Secondly, the Formal Approach uses a male standard while disregarding the special needs of women. Choosing this gender-blind approach we are ignoring biological and socio-cultural differences that need to be addressed.

Thirdly, it assumes that women will have access equal to opportunities, but according to the same rules as men. This does not take into account historical inequality or socio-cultural practices. For example, if women have been inhibited from attending schools, participating in social events, utilizing the court systems, or participating in local or national politics for the past several decades, to suddenly say women have equal access to all these functions without providing a framework to raise awareness, educate, provide access, and facilitate the use of these systems will lead to a continued absence of women in these spheres.

Lastly, this approach puts a burden on women to achieve male standards. When these standards cannot be reached, the blame is inevitably placed on women and is used as justification for continued inequality. 

The Protectionist Approach to Equality
A Protectionist Approach, rooted in patriarchy, recognizes the difference between men and women, but is framed in such a way that it considers "women's weakness" as a rational for different treatment. Firstly, women lose out on opportunities afforded to men due to exclusion. Secondly, it curtails women's rights and precludes their freedom of choice instead of empowering women. Lastly, it reinforces existing male and female stereotypes, and fails to lead to social change. The effect is a failure to promote the equality of women, and instead forces women into second-class citizenship. 
Substantive Equality
Substantive Equality, often referred to as the Corrective Approach, recognizes differences while affirming equality between men and women. To begin it encompasses both de jure (by law) and de facto (by practice) equality. Under this convention, the state has an obligation to correct the environment that disadvantages women. This is done by requiring all state initiatives to lead to:
  • Equality of opportunities
  • Equality of access
  • Equality of results or benefits

Now armed with a basic knowledge of the common approaches to equality, let's try examining a case study. In 2009, after completing a Master's Degree in Sustainable Development I had done an internship with the International Women's Rights Action Watch - Asia Pacific (IWRAW-AP) in Kuala Lumpur, Malaysia ( As an intern I was involved in CEDAW training workshops. The case study below is from IWRAW-AP, and will test your new knowledge! Remember, states have obligations under CEDAW to correct an environment, and in the court of law a court can hold a state accountable to the international treaties it signs...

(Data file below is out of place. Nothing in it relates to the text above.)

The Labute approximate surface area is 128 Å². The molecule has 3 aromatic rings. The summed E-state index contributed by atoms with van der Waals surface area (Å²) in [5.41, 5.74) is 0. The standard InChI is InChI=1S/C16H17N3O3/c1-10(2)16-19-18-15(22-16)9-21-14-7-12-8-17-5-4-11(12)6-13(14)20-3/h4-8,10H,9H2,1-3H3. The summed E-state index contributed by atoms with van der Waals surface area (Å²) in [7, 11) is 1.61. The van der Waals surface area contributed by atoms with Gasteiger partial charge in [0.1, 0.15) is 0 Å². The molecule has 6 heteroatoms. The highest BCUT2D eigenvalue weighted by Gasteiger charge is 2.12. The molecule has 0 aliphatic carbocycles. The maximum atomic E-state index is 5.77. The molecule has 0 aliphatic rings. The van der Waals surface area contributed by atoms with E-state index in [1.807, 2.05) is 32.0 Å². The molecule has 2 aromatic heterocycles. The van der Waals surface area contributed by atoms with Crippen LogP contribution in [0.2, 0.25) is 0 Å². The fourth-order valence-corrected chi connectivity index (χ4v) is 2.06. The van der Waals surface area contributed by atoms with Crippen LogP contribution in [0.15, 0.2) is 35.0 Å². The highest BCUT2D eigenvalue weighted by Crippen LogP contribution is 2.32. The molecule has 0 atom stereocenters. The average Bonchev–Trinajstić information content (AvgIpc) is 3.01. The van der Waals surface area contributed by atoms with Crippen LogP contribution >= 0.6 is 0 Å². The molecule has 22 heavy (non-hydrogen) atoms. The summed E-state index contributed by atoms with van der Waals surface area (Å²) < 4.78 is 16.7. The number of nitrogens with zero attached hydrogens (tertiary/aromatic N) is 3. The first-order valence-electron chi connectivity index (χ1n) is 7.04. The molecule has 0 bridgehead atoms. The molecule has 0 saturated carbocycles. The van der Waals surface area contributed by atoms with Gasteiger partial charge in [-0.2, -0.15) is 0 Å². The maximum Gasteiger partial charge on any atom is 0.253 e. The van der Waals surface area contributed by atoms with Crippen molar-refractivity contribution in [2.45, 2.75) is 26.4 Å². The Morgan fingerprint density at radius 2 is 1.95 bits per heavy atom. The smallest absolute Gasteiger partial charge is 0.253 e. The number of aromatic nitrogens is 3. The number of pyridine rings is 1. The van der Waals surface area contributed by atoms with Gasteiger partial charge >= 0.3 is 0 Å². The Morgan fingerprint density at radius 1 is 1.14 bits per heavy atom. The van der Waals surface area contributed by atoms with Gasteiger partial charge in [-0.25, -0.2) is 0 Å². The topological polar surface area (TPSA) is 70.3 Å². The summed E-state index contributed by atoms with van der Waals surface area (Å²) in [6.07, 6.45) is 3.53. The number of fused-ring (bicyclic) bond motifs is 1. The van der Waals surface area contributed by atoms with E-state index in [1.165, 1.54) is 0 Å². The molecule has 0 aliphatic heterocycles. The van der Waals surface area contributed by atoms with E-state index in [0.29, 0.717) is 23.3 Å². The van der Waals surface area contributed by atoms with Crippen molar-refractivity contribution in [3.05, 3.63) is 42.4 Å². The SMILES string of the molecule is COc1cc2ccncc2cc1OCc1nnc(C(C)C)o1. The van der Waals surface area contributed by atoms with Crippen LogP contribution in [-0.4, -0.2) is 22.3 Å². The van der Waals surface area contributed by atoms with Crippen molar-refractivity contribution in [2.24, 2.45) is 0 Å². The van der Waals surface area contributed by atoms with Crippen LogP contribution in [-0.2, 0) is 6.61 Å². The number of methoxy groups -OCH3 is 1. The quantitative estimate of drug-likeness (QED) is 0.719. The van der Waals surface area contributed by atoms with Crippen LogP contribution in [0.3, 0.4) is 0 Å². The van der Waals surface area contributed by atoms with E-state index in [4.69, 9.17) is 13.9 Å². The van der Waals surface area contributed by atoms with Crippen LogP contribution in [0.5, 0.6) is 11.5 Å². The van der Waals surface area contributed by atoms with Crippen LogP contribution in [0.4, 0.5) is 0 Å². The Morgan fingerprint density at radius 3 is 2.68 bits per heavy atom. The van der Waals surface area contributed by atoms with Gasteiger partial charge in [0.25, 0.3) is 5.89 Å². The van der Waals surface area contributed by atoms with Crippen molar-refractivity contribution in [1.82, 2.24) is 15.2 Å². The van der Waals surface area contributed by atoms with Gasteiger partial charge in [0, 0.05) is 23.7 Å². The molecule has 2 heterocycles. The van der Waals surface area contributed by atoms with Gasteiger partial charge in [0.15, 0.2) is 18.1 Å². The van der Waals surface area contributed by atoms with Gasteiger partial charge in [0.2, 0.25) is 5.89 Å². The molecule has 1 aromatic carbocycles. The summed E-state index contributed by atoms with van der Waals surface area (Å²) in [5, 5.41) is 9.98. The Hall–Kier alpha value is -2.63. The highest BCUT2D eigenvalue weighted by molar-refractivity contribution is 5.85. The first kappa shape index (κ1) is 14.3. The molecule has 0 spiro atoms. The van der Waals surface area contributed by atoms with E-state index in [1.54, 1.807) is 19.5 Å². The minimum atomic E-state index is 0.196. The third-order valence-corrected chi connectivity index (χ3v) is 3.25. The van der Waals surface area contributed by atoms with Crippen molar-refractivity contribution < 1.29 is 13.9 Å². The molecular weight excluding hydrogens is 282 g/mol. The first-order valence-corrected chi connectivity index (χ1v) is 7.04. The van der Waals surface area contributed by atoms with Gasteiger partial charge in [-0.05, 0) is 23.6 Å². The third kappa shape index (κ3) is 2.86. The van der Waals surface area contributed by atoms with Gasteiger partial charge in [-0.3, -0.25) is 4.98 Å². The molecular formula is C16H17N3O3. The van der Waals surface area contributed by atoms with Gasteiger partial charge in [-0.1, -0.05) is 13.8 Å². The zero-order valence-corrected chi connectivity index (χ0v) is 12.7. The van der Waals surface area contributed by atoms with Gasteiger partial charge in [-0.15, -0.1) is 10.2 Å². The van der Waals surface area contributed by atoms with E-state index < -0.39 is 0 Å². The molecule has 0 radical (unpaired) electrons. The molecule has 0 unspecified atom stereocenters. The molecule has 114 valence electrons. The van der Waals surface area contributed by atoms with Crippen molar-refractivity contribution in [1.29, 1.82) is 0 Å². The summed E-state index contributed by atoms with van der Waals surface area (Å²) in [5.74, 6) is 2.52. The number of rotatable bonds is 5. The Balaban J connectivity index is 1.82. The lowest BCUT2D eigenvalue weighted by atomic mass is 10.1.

As an exercise intended to provide an opportunity to utilize lessons learned, it is interesting to note how often people revert to their old perceptions. 

Before going into the answers ask yourself a few questions:
  • What approach did the prison authorities take? (Formal, Protectionist or Corrective)
  • In the environment as it exists, whose safety is at risk? 
    • Only women wardens? 
    • Both women and men wardens? 
    • All prison wardens and all prisoners?  
  • In supporting the existing policy, did the judge change the environment? 
  • What changes could the court rule to make it a safe environment for all?

Substantive Equality places the onus of responsibility on the state to change an environment, regardless of whether it is a work environment or in the public streets, the state must facilitate the changes needed to ensure equality between men and women. 

State Obligations
These are legally binding obligations and an existing internal law is not an excuse for non-compliance. Nor are internal divisions of power a viable defense for not drafting and implementing laws which promote gender equality. Succinctly stated, once the treaty is ratified, a State is offering itself to scrutiny on the basis of standards set forth in the Convention. 

Policy of Eliminating Discrimination
Arguably, the state can set a social environment which promotes gender equality, or through inaction create an atmosphere of disregard for women's rights  Above we covered Article 1 of the convention in defining discrimination. Article 2 details the obligation of the state in setting an atmosphere conducive to social change: